Life transitions are hard!

Sometimes life ‘throws you a curly one’, sometimes you just get really tired of the same old routine or outgrow your circumstances and sometimes you just move into a new stage of life.

Whether the change is chosen or forced upon you, the pathway through a life transition can be arduous.  The process of letting go of what you once were and finding your way into what you will become is unsettling.  If you think about it, this happens to us constantly throughout our lives. We are evolutionary creatures, always changing.  Constantly moving through the cycles of birth, growth, stability, deterioration and dissolution.  Every aspect of life goes through these cycles – there’s really no stopping it.

The pointy end is that stage in the life cycle, the time of dissolution when there is so much loss, so much falling away before the new shoots start to emerge.  We experience these little deaths in our lives all the time, from simple little things like ending a favourite book, through to more significant change that effects our identity, such as divorce or death of a loved one, retirement – the impact can be crippling.  But the natural cycle is there and we can learn to trust it.  To borrow an analogy from Chip Conley (New York best-selling author). In his writing about midlife and becoming a  modern elder he uses the metaphor of a chrysalis.  He tells us ‘if you were to open the cocoon mid-morphosis it would be a gooey mess’.  This is the liminal stage, an in-between stage.  Not quite one thing and no longer the other.  So, it is completely natural to feel disoriented in this stage.  But he reminds us ‘don’t fret the goo, there’s a coming emergence that will help you to fly’.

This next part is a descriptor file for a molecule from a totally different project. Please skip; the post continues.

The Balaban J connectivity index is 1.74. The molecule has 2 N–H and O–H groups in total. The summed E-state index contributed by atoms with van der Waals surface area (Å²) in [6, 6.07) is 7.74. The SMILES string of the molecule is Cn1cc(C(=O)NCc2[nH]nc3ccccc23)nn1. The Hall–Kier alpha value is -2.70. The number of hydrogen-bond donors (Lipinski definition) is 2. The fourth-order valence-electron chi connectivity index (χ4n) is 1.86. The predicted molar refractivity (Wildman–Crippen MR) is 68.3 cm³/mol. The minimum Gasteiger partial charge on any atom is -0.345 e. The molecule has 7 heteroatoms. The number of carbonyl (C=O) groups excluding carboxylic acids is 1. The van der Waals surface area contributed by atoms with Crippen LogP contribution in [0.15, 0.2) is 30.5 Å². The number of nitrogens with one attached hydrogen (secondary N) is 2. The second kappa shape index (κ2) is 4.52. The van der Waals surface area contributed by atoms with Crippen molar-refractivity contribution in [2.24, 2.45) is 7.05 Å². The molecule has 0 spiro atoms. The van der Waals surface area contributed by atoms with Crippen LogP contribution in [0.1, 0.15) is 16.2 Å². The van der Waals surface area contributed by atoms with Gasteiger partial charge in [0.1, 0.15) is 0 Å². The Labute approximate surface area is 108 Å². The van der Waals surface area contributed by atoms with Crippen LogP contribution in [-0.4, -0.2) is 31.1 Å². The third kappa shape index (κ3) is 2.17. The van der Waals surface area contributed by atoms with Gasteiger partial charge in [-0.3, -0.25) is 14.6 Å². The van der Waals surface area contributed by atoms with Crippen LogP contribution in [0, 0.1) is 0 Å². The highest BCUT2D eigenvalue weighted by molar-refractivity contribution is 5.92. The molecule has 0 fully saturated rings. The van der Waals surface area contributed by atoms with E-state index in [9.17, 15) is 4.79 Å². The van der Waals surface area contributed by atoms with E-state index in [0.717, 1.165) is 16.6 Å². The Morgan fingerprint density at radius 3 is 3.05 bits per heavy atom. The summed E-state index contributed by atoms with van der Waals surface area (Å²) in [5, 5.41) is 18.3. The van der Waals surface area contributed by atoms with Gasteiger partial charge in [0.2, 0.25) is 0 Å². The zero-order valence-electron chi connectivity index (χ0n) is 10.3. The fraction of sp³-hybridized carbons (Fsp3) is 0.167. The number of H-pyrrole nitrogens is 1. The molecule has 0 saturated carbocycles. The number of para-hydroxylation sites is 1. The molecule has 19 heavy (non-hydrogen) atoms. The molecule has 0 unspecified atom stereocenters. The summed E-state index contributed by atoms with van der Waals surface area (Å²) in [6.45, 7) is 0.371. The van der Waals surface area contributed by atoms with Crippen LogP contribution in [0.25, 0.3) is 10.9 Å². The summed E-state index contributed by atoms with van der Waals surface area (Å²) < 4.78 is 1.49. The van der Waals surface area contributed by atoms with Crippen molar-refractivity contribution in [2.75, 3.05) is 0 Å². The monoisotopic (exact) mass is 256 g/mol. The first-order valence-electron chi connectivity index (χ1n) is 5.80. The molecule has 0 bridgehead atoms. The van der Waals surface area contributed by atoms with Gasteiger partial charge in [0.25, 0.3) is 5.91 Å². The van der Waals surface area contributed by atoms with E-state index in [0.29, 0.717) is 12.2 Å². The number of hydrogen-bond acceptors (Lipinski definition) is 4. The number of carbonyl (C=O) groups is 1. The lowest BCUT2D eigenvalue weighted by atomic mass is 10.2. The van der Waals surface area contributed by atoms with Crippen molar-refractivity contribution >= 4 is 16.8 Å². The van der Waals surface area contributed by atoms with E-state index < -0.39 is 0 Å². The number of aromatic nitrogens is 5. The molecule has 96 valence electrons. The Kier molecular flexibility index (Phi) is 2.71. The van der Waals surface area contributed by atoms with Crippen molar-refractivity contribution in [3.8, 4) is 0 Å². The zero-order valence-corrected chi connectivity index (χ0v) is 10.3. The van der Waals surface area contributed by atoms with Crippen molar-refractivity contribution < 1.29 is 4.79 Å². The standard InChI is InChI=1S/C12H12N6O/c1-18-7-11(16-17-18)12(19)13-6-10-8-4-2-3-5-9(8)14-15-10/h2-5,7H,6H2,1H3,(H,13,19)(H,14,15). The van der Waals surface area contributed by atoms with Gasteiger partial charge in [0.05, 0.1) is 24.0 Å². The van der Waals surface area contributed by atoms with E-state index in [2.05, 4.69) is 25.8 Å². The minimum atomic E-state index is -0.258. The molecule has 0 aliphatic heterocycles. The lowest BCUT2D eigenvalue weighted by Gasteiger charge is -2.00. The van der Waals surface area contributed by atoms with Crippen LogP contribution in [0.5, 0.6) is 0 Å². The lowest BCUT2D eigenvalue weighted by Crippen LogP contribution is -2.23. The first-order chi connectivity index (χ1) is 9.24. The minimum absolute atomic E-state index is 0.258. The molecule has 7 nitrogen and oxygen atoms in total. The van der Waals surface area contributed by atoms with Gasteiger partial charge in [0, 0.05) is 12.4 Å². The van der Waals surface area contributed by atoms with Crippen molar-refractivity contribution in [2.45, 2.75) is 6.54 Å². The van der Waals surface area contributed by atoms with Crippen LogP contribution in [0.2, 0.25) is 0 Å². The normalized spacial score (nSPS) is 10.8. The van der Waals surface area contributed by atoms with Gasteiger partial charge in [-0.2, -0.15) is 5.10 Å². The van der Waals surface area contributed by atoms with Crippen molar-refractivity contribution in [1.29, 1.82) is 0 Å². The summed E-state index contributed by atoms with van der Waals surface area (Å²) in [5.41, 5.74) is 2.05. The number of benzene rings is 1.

Life transitions ARE hard, they knock us for six, we might no longer feel certain about anything.  When I’ve had these experiences I find it hard to understand why I can no longer do things that came easily and automatically once, why I want to hide in my cocoon, why I just don’t really feel like I’m in the flow of life. There’s a lot going on at these times! Like that natural process that’s going on inside the cocoon, the caterpillar digesting itself, dissolving its own tissues.  But, for good reason.

I’m a firm believer that life gives us exactly what we need, we have the perfect experiences to support our natural unfoldment. However, many of us spend our time wishing our life circumstances were other than they are.  Trusting the process of life means we need to embrace the whole cycle including the times of dissolution or death, the times of significant change.  This is life at work, the natural cycle that we can see all around us.  The demands of our lives may not always be supportive of these stages so it is on us to recognise when we need to honour this stage.  We need to heed the inner yearnings, perhaps for some quiet, some time out, to take things slowly and allow the process to do its work.  To acknowledge that we are no longer who we were and that we don’t quite know who we are becoming.  It’s in the honouring of this natural cycle that we will find our way – not by struggling or resisting.  Well-meaning friends and family might encourage us to ‘get up and get going’, ‘get out there and enjoy life’, but that might not be what we need during this stage.

It’s hard to trust the process of death, but it is integral to life, and if we are to return to wholeness, it needs to be embraced and honoured.  When I look back on these times of transition in my life, and there’s been a few – death of loved ones, divorce or the ending of a long term relationship, betrayal, loss of a role that I believed defined me – these are the times of the greatest growth, the times when I take a massive leap forward towards a more fuller expression of my Self.  There is a natural cycle if we trust it.  This is transformation at work.

By |2018-10-12T08:50:43+00:0012 October 2018|

About the Author:

Catherine Sherlock
Catherine Sherlock is a Level 2 Yoga Australia registered yoga teacher, a certified iRest® meditation teacher, and a member of Meditation Australia. Teaching yoga in the Hawkesbury since 2012, she specialises in yoga and meditation to tone your nervous system and restore you to mental health and well-being. She teaches in a boutique studio in the beautiful Toxana building in Richmond, as well as in community service settings and schools.